Mobiles or Laptops – Where Do Cyberattacks Hit Hardest?

In today’s high-tech society, cyberattacks are a large and still-growing issue. The public and businesses alike are embroiled in a constant but rarely-felt battle to keep infrastructure online and to prevent important data from falling into the wrong hands. This battle encompasses all devices from tablets to vending machines, but the devices you’re probably the most versed with are both laptops and computers. Which of these two portable devices are more susceptible to cyberattacks? And what are the attacks to look out for?

Laptops and Computers.

Laptops are generally more potent than phones. They feature larger internal storage, more powerful operating systems and as such can operate more sophisticated or specialised software. But for all this bang, a great deal is lost with regards to simplicity, portability and battery life. The primary issue with computers is that they are part of an open and less standardised environment.

Statista reports that in 2015-16 88% of all UK households contain a computer, yet according to Netmarketshare, 7% of these computers are still running Windows XP, an operating system released in 2001 – for which Microsoft support stopped in 2014. Close to 50% of computers are also still running Windows 7. These older operating systems are more vulnerable to cyber threats, as Microsoft are now focusing on maintaining and updating Windows 10 instead of their previous systems.

Mobile Phones.

Smartphones are a portable, versatile device that opens far more doors for workers on the go. They are incredibly popular, with roughly 48 million smartphones in use in the UK, and with that number set to rise to 54 million by 2022.  With advancements in cloud based storage, and through program ecosystems like Office 365, phones can now access all the important documents you once needed a computer for. The issue is that with smartphones, very little emphasis has been placed on cybersecurity awareness and so there is very little knowledge on the subject.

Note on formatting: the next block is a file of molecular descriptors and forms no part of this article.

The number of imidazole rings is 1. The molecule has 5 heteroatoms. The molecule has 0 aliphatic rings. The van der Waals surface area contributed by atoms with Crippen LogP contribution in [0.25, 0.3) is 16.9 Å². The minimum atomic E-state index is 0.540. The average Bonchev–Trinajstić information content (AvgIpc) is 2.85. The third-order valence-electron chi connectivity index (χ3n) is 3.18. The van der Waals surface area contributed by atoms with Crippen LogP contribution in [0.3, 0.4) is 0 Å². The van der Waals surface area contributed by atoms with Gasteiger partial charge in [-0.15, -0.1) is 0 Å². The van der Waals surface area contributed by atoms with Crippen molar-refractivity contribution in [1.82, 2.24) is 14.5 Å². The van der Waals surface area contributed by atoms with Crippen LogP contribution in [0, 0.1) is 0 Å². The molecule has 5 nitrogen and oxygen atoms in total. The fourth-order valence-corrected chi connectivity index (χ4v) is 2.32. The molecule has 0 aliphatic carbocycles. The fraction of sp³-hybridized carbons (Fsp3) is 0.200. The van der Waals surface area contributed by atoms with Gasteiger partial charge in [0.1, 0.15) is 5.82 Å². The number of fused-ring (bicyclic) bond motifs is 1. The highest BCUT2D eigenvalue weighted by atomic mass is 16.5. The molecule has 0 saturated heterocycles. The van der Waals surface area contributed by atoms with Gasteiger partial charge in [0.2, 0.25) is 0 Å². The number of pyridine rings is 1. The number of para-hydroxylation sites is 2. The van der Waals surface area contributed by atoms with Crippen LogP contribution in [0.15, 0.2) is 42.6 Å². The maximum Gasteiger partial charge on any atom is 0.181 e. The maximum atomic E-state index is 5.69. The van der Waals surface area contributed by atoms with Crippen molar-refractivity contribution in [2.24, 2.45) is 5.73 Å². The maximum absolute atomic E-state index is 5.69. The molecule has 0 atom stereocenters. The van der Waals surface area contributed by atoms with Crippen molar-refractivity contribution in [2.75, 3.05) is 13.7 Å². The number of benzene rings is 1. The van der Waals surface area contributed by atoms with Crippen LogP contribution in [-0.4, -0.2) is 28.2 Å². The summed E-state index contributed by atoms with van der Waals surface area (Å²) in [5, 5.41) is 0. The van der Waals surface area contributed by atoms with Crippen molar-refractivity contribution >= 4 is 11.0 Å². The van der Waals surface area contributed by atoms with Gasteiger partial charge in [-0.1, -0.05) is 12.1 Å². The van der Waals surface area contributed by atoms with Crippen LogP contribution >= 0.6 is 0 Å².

Cyber-attacks can indeed affect smartphones; mobile devices encounter potential threats each month. While mobile phone software is standardised, many updates sent out to prevent new and emerging cyber-attacks are delayed by users from being installed. If you have ever delayed an update you’ve put that device at risk. A good practice for businesses is to make these updates mandatory and immediate.

Attacks on mobiles are almost identical to attacks on computers. Generally, a website, email or another kind of lure will prompt a mobile user to download a file, or to provide information which can then be used to access other information. This can lead to dangerous infections like ransomware being installed on your phone, which locks and encrypts data on a device before demanding a payment to unlock the data.

But are either laptops or mobiles more susceptible to threats? It’s a complicated question. With both computer and phone operating systems, if programs and operating systems are kept up to date, the threat of successful attack and infection is small, but this chance is affected greatly by user knowledge. According to data released by Crowd Research Partners, ninety percent of organisations are vulnerable to insider threats – and this is because again, knowledge of mobile data security is sparse and not discussed. If individuals never used their devices malware would never be installed, and it’s the knowledge of how to safely use those devices that prevents these cyberattacks from becoming widespread.